Benefits of Remote Counseling

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If you are feeling burnt out, anxious, stressed, or overwhelmed, you are not alone. According to Hartford’s 2021 Future of Benefits Pulse Survey, 61% of U.S. workers are experiencing burnout at work. Participants report using coping mechanisms that include watching TV, eating junk food, exercise, meditation, and using substances such as alcohol, marijuana, or drugs not prescribed to them.

Yet a surprisingly low number of survey participants (10%) report working with a mental health professional to cope. This could be due to the perception that mental health care isn’t easily accessible, however the mental health provider community has long been working on alternative ways to access care. The COVID-19 pandemic has accelerated these efforts and now mental health care has become more accessible than ever with new ways to remotely access care.

  • Telephone appointments: talk with a counselor over the phone for your session
  • Text: some UW insurance plans offer text-based counseling, including an option to email
  • Video sessions: access your counseling session using Zoom or other video conferencing services

 Mental health care provided by your UW health insurance:

Uniform Medical Plans Telehealth: A good option for mental health treatment
Kaiser Permanente WA Mental health and wellness website
Kaiser Permanente NW Convenient ways to get care
LifeWise Assurance for Graduate Appointee Insurance Program


Call UW CareLink 24 hours per day/ 7 days per week
866-598-3978/ TDD 800-697-0353

Request a counselor who provides telephonic or video counseling sessions. UW CareLink is available for PEBB eligible UW employees, their dependents, and household members. Each person receives 5 free counseling visits per issue, per year as part of this benefit.

Benefits of remote mental health care

Beyond providing continuous access to care during the COVID-19 pandemic, remote counseling has many additional benefits:

Access care from where you are.

You don’t need to worry about commuting to your counselor’s office, simply access care with your smart device or computer. This convenience reduces the overall time it takes to access care and makes fitting a counseling appointment into your busy schedule easier than ever. Also, if you have a hard time leaving your home because of physical or emotional reason, you can still access care.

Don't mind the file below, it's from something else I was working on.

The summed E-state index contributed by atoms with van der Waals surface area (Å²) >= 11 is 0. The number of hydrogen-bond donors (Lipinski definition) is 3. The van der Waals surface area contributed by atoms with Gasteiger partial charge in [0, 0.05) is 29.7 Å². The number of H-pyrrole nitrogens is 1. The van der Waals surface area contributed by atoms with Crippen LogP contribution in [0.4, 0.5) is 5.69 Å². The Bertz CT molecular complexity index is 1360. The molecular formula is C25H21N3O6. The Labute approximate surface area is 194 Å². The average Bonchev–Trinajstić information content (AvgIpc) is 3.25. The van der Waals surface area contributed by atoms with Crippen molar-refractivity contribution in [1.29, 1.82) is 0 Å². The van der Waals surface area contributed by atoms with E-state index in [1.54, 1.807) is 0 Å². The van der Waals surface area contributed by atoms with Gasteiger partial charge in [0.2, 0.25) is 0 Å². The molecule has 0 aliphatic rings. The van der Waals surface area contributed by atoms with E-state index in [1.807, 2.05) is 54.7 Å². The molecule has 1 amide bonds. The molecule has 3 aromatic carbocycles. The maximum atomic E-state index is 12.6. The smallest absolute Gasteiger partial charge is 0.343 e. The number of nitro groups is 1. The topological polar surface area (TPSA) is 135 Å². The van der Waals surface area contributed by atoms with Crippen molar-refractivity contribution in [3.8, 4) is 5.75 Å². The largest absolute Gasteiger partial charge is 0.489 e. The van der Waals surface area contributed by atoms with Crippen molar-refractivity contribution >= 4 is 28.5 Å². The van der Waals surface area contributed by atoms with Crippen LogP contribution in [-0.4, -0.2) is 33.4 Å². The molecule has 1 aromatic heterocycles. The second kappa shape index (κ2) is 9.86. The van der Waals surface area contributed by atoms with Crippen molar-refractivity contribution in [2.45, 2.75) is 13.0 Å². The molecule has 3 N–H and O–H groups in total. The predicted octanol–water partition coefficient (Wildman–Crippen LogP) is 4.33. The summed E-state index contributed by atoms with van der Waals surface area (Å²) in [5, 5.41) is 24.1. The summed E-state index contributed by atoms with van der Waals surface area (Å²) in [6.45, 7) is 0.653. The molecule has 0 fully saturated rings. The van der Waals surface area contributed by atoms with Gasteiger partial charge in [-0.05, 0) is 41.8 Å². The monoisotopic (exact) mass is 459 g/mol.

Work with a therapist that meets your needs.

Generally, we are limited to counselors near our home or work. With remote counseling, you can open your search to a larger geographical area. This allows you to search for a counselor that works best for you, not just your schedule or commute. Find a counselor that speaks your preferred language, shares your views of the world, or has similar lived experiences such as race, ethnicity, sexuality, or gender expression.

For many people, it feels more comfortable.

When you access care from a space where you feel comfortable, you may find that you are more willing to talk about the tough topics that you wish to speak about with your counselor. Text based counseling may provide a feeling of anonymity that may allow you to open up even more.

Quicker access to counseling.

With more and more insurance companies contracting with services such as TalkSpace, we are seeing large improvements in the time it takes to schedule a counseling appointment.

Oftentimes, remote counseling is less expensive.

A typical therapy session can run around $150 or more. With telehealth, most appointments are under $100, and some telehealth providers charge no more than $75 for a behavioral health appointment. Check with your insurance to see what’s covered on your plan.

When to reach out

No issue is too small. If you’ve got something weighing on your mind, contact UW CareLink and take advantage of your five free counseling visits. Did you have an argument with a coworker? Maybe you’re stressed about an upcoming move. Your Employee Assistance Plan, UW CareLink is here to help.

Remote counseling isn’t right for every person or every situation

If you are having thoughts of suicide or self-harm, call the National Suicide Prevention Lifeline at 800-273-8255.

For 24-hour help for crisis counseling and referrals call the Recovery Help Line or the 24-hour Crisis Line  in your area.